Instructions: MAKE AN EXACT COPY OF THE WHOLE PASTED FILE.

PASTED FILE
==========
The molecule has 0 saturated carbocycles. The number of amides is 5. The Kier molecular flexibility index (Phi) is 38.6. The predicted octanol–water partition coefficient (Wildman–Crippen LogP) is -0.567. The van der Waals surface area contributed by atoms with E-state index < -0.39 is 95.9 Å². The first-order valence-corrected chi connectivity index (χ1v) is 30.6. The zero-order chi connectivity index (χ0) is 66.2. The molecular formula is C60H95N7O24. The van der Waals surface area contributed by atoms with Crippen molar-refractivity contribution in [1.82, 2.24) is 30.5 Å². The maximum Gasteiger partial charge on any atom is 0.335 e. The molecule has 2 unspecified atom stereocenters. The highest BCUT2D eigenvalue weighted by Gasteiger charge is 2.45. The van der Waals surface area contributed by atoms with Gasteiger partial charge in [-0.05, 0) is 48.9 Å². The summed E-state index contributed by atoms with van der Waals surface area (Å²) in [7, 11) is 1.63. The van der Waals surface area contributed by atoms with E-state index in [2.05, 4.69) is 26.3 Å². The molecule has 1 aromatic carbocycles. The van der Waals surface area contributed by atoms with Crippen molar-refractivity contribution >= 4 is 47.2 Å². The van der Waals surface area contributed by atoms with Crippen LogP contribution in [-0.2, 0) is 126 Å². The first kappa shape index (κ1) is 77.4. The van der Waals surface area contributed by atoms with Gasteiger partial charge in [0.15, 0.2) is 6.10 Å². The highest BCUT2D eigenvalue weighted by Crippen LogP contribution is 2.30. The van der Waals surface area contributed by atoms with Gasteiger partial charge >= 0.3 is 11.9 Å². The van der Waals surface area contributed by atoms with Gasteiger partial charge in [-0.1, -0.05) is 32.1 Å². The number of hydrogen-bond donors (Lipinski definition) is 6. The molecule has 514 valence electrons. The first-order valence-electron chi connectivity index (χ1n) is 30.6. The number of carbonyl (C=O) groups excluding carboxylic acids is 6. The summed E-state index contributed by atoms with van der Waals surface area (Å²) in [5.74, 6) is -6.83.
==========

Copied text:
The molecule has 0 saturated carbocycles. The number of amides is 5. The Kier molecular flexibility index (Phi) is 38.6. The predicted octanol–water partition coefficient (Wildman–Crippen LogP) is -0.567. The van der Waals surface area contributed by atoms with E-state index < -0.39 is 95.9 Å². The first-order valence-corrected chi connectivity index (χ1v) is 30.6. The zero-order chi connectivity index (χ0) is 66.2. The molecular formula is C60H95N7O24. The van der Waals surface area contributed by atoms with Crippen molar-refractivity contribution in [1.82, 2.24) is 30.5 Å². The maximum Gasteiger partial charge on any atom is 0.335 e. The molecule has 2 unspecified atom stereocenters. The highest BCUT2D eigenvalue weighted by Gasteiger charge is 2.45. The van der Waals surface area contributed by atoms with Gasteiger partial charge in [-0.05, 0) is 48.9 Å². The summed E-state index contributed by atoms with van der Waals surface area (Å²) in [7, 11) is 1.63. The van der Waals surface area contributed by atoms with E-state index in [2.05, 4.69) is 26.3 Å². The molecule has 1 aromatic carbocycles. The van der Waals surface area contributed by atoms with Crippen molar-refractivity contribution >= 4 is 47.2 Å². The van der Waals surface area contributed by atoms with Crippen LogP contribution in [-0.2, 0) is 126 Å². The first kappa shape index (κ1) is 77.4. The van der Waals surface area contributed by atoms with Gasteiger partial charge in [0.15, 0.2) is 6.10 Å². The highest BCUT2D eigenvalue weighted by Crippen LogP contribution is 2.30. The van der Waals surface area contributed by atoms with Gasteiger partial charge >= 0.3 is 11.9 Å². The van der Waals surface area contributed by atoms with Gasteiger partial charge in [-0.1, -0.05) is 32.1 Å². The number of hydrogen-bond donors (Lipinski definition) is 6. The molecule has 514 valence electrons. The first-order valence-electron chi connectivity index (χ1n) is 30.6. The number of carbonyl (C=O) groups excluding carboxylic acids is 6. The summed E-state index contributed by atoms with van der Waals surface area (Å²) in [5.74, 6) is -6.83.